Drawdown and Pumping Off Explained
Your water well contractor will sometimes use big words to describe what is going on in your well. This is an attempt to explain some of those terms.
Pumping off is a term that we use to describe when the pump sucks air. This is caused by the pump moving more water than the well provides. Many people think that the water in a well is a large unlimited pool of water. In the Austin area (and in most of the world), that is not the case. Water flows through cracks, veins, porous rock, gravel, sand, or sandstone. The flow of water through those layers is limited by several things. Number one is the porosity. That is the size of the holes. If the holes are large, then there will be little restriction. If the holes are small, then the water does not flow as fast. This is like water pipes that carry the water through the aquifer. The second determining factor is the surface area of the production area. If you only have a few feet of production zone, then water will not flow into the well as fast as it would if you had 100 ft. of production zone. Also, a 6” drilled hole will have much less surface area than an 8” hole.
The third determining factor is the pressure that the water is under. The less pressure the water is under, the slower it will flow into your well. While the porosity and surface area are unchanging, the pressure is always changing. We measure the pressure in two ways. One is the static water level. This is the water level when the well has recovered fully from any pumping. This is a good measurement of the pressure that is in the aquifer as a whole. Another measurement that we use is the drawdown level. This is the water level in the well after a significant amount of water has been taken from the well. This usually occurs within an hour for small residential wells. As demonstrated in the picture, the porosity in the production zone slows the flow of water from the aquifer into the borehole. This creates a cone of depression. If you measured the water level in your well during pumping, the level would be lower than the static water level. If you had a monitor well a few feet away, you would see that the water level would be slightly higher in the formation just outside the well. As you go farther from the well, the water level rises until you get far enough away that the water level is back to static level. The distance that it takes to get back to static depends on many factors, but mainly porosity. The higher the porosity, the flatter the drawdown curve.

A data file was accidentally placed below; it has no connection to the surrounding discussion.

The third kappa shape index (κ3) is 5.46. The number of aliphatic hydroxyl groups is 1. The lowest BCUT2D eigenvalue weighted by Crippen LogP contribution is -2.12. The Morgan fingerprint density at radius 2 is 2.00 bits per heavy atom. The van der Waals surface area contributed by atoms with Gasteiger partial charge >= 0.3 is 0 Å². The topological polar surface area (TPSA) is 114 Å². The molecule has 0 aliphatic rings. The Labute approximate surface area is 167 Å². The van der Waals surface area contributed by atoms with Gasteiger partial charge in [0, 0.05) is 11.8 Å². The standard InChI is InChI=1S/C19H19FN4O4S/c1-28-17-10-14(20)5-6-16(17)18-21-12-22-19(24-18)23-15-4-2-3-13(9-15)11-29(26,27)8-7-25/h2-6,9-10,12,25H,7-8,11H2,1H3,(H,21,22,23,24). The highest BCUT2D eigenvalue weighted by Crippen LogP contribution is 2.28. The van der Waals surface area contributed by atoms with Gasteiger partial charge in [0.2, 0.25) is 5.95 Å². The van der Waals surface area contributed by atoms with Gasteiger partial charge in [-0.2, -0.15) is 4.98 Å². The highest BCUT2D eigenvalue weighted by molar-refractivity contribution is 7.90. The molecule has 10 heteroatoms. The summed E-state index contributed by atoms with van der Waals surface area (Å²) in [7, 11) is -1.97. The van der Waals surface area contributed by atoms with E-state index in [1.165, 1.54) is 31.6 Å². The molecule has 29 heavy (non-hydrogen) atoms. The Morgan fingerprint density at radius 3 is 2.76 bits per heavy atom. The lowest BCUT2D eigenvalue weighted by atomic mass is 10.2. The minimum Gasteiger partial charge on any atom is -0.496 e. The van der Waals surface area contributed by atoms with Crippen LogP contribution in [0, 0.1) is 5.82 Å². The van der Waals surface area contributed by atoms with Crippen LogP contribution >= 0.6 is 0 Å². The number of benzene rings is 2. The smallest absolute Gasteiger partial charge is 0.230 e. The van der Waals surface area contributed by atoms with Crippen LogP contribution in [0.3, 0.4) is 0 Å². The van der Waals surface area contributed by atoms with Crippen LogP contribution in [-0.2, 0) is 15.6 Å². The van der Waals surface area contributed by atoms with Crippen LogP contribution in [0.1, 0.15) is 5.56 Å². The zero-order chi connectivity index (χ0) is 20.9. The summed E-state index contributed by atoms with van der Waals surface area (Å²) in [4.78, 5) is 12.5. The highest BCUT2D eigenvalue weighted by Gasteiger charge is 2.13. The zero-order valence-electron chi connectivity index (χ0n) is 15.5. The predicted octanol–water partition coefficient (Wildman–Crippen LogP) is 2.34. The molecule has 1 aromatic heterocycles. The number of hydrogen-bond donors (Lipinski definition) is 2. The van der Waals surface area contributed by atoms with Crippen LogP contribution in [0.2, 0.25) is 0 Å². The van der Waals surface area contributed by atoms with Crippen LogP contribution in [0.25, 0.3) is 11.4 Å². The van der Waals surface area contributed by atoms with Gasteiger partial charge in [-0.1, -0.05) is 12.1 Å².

When a driller drills your well, he will estimate the flow of water. This is always an estimate based on the conditions that he sees on that day. But, there are many things that he can’t see. He can’t see how the water pressure will change during droughts. He can’t see if there is a pinch in the aquifer that will slow the flow of water during extended demand. He also can’t tell what is going to happen to the water level after years of use. He can’t see into the future and tell how many other people are going to use (and sometimes abuse) the aquifer. All of these things have an effect on your wells capability.